MCQs – Sports Knee 2

MCQs-sports knee 2
lateral release and VMO advancement

– if you have lateral patellar tilt but otherwise normal tracking, start again with physio, then you can do an arthroscopic lateral release. “LPCS” or lateral patellar compression syndrome is associated with a tight lateral retinaculum and excessive lateral tilt.

– in terms of risk factors for arthrofibrosis after ACL reconstruction – a toss up between MCL repair and reconstruction within 2 weeks. Lots of papers describe increased stiffness when doing ACL plus meniscal repair and ACL plus MCL repair (the latter does worse – ie. doing the MCL leads to more stiffness than the meniscus); lots describe increased stiffness when doing them acutely. But nothing I’ve seen compares the addition of MCL repair versus timing of surgery as risk factors.

– graft placement within the knee is critical in ACL reconstruction – on the femur, placing it too anteriorly makes it too tight in flexion, placing it too posteriorly makes it too tight in extension. On the tibia, placing the hole too anteriorly makes it too tight in flexion and makes it impinge in extension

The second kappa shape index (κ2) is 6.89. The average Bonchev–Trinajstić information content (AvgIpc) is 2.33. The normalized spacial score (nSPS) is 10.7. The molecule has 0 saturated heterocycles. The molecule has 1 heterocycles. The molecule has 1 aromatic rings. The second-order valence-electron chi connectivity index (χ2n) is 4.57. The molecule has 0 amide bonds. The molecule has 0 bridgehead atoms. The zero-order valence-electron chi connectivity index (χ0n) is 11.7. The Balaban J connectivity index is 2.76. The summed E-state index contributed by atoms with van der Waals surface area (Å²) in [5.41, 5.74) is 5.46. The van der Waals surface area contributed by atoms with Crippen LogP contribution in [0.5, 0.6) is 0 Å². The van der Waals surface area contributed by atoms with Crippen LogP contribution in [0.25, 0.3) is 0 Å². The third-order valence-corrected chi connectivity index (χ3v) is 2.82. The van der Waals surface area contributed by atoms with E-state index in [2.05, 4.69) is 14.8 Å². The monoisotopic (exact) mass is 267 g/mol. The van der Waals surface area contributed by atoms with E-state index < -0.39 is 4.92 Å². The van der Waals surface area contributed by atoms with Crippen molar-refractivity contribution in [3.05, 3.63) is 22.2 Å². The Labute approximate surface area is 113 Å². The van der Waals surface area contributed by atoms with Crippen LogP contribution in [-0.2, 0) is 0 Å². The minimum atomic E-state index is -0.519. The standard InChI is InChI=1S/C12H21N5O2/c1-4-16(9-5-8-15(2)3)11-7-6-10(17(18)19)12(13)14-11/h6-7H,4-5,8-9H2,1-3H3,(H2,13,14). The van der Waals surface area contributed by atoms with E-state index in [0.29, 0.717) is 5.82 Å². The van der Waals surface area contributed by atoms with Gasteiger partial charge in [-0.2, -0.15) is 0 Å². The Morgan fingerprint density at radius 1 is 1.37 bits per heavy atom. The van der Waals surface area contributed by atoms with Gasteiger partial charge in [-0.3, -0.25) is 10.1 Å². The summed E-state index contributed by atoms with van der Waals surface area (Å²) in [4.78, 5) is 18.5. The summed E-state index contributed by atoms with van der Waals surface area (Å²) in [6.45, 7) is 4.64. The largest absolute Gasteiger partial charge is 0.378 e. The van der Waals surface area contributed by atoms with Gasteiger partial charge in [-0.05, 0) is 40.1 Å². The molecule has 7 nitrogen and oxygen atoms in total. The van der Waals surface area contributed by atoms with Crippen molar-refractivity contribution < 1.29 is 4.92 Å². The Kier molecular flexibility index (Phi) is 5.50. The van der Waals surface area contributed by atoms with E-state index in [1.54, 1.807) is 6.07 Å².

– the ACL and PCL are extra-synovial

– the tibial attachment of the ACL is stronger than the femoral origin – check this out!

– the saphenous nerve is most in danger when doing outside in mensical repair

– most LCL injuries can be managed non-operatively. This typically causes problems in the varus knee only.

– the best predictor of outcome after HTO is the postop alignment.

– for distal femoral varus osteotomy, you are aiming for a femoral-tibial angle of ZERO (or maybe a tiny bit of valgus at most)

– the Q angle is not increased by externally rotating the femur; it is increased by anteversion of the hip (internal rotation of the femur) and external rotation of the tibia (lateralizes the insertion of the patellar tendon)

– on the function of the meniscus – takes 50% of load in extension, 85% of load in flexion; as a shock absorber, it is decreases shock by 20%. As a stabilizer, it is not very important until the ACL is torn, at which point the medial meniscus becomes a very important stabilizer – it is stressed and often tears with chronic ACL insufficiency.

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